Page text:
Iberia’s president Sanchez-Prieto: Madrid’s Barajas Airport could be “left behind"
Spain exists in a tourist bubble, being one of the most visited countries on earth. But much of that tourism has historically originated out of Europe.
That could be about to change after visits from some key countries have dried up during the coronavirus pandemic, prompting regional authorities to seek out new markets. One of those markets is Latin America, which is well served already by Iberia and by Air Europa, which is the subject of a takeover bid by IAG, which in turn is already the parent company of Iberia.
Accordingly, there is already good capacity between Spain and Latin America and it could grow further if Air Europa does come under IAG’s wing.
But there are glaring gaps in Spain’s long haul route network, and especially to and from Asia Pacific. This has prompted Iberia’s president to warn that the country’s critical hub airport, Madrid’s Barajas, will be “left behind” without a strong operator capable of developing it.
But even the formidable trio of BA, Iberia and Air Europa would have much to do to fill the gaps quickly and efficiently, and it isn’t clear either how they could do it with cannibalising each other's ‘patch’.
- Iberia’s President warns of grim future for Madrid Barajas Airport without a strong hub airline.
- Domestic and European network is strong, but the intercontinental one is lopsided in favour of the west.
- IAG’s acquisition of Air Europa is on hold; the Spanish government could step in.
- If the acquisition went ahead, it could raise as many questions as supply answers about what to do with the Asia Pacific gap.
- Foreign tourists are expected to return to Spain in numbers in summer 2022, but regional authorities will be increasingly promoting areas outside Europe to attract them.
- Forthcoming research report identifies no local ‘competitors to Barajas, but several big ones for long haul transit traffic.
Spain’s importance will wane without a strong international hub
Iberia’s president Javier Sanchez-Prieto said recently that there could be "no better news for the development of the Madrid hub" than an agreement between the airline and Air Europa, warning that the hub will be left behind without a strong operator capable of developing it.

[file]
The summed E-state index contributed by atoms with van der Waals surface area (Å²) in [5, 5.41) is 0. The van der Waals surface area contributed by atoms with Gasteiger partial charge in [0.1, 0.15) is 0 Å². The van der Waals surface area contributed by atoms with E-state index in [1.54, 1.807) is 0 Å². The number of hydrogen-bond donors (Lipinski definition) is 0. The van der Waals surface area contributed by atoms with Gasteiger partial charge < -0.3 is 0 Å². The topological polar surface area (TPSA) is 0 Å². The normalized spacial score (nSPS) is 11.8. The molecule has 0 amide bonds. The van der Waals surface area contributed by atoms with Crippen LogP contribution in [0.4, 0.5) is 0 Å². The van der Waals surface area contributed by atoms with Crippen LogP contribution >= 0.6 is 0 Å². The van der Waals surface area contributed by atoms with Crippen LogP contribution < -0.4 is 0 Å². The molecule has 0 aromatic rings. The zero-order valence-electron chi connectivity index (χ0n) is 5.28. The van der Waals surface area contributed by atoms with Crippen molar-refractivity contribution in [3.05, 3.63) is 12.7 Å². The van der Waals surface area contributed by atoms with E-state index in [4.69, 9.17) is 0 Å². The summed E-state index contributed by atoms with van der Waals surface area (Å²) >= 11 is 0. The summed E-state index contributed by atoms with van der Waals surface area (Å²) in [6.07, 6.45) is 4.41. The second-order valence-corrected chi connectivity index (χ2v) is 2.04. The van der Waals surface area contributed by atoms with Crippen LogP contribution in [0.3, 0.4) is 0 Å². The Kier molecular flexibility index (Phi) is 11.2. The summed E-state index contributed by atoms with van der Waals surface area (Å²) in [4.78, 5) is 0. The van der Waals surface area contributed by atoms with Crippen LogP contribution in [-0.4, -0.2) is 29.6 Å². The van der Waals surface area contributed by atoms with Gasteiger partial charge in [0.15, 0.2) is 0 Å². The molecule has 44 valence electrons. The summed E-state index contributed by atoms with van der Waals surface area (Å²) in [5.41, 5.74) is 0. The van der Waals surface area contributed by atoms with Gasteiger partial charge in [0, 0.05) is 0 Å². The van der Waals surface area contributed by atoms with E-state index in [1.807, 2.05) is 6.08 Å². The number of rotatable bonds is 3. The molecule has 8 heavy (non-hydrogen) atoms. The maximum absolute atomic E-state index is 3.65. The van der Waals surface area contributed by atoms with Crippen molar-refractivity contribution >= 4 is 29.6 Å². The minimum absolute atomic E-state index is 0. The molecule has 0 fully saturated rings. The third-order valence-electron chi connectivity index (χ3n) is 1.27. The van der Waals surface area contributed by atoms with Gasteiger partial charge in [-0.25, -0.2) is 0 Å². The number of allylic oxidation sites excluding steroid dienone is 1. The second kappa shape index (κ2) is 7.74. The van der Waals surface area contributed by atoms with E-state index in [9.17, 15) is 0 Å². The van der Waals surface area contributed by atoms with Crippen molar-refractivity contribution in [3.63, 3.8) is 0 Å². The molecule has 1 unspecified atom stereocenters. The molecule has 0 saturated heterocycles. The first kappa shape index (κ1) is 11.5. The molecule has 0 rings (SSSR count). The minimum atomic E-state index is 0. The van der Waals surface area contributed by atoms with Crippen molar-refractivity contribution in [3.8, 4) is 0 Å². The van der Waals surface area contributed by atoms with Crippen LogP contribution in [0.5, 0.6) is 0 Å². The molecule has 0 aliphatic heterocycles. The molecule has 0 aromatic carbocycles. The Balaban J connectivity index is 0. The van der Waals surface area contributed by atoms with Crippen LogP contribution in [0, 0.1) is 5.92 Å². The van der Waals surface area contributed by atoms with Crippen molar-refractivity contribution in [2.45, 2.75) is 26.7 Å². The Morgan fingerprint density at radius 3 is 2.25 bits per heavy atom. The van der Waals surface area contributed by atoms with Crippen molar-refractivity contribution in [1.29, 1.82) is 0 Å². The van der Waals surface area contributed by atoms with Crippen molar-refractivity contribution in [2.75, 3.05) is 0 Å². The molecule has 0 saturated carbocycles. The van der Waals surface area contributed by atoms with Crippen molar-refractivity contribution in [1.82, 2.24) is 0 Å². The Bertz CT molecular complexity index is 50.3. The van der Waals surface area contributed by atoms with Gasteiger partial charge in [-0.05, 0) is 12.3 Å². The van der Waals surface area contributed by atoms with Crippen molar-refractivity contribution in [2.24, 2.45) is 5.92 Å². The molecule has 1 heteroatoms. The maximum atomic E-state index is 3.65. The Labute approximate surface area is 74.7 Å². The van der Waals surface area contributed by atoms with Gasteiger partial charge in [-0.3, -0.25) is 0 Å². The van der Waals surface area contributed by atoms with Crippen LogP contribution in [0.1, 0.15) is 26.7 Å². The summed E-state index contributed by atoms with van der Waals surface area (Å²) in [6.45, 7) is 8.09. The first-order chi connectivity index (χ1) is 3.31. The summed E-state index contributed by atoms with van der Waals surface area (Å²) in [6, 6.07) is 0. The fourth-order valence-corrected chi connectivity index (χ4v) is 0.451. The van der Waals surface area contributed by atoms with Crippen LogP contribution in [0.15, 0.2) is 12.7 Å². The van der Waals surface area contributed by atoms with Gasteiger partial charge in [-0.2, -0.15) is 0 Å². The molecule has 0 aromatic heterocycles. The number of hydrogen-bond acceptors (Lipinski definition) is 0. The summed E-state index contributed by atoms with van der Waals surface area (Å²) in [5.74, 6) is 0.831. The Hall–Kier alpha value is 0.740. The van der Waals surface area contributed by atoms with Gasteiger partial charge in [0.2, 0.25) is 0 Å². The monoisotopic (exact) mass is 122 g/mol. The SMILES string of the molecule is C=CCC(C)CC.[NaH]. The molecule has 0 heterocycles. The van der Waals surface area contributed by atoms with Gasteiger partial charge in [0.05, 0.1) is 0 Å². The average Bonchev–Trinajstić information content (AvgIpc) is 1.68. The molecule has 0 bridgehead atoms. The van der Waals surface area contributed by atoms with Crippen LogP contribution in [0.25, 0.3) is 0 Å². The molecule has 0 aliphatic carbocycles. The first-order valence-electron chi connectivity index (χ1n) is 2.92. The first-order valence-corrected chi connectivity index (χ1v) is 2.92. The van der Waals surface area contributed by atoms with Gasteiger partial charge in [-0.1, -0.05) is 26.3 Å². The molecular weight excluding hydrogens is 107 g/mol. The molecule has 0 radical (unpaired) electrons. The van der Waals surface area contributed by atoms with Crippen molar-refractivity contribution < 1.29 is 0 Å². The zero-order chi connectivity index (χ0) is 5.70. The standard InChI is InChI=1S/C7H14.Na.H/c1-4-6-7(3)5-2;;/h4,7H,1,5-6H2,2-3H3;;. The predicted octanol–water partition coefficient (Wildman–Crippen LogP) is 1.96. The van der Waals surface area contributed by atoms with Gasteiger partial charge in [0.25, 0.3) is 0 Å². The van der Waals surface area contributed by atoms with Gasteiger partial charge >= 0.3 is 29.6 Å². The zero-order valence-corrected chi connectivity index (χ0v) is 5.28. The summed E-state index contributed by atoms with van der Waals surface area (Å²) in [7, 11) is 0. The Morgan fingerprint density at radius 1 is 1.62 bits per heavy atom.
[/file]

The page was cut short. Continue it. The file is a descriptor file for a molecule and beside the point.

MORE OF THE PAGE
Mr Sanchez-Prieto warned that although Spain's domestic air travel demand is strong, it must be aware of the global competition (internationally), and accordingly it must develop strong companies to compete.
In this regard, he underlined the importance of capitalising on markets such as Southeast Asia, to which Spain only offers 5% of its seat capacity, compared to 25% from other European hubs.
IAG’s attempt to acquire Air Europa thwarted for now by EU; Spanish government could step in?
International Airlines Group (IAG), which includes Iberia, had been in protracted negotiations to acquire Air Europa, and the proposed transaction had come under the scrutiny of the European Commission to examine whether it would negatively affect competition on domestic, short haul and long haul routes to and from Spain, possibly leading to higher prices and reduced quality for travellers.
As a result, the deal collapsed in Dec-2021. That opened the way potentially for the Spanish government to take a direct stake in Air Europa under a new structure reported to be under discussion, in which state-backed pandemic-related bailout loans could be converted into a government holding of approximately 40% in the airline.
In such a scenario IAG might also acquire a stake, leaving the Hidalgo family (Air Europa’s current owners through Globalia) with a small holding. The deadline for the agreement facilitating the entry of the airline, Spain’s third largest after Iberia and Vueling, into IAG was extended at the end of Jan-2022.
So it seems there are two separate initiatives by which Air Europa might still, to varying degrees, come within the orbit of IAG.
So how will Air Europa’s future path impact on Madrid’s Barajas Airport – Spain’s capital city, principal and centrally located gateway?
Vueling plays a minor role at Madrid; Air Europa is the second airline there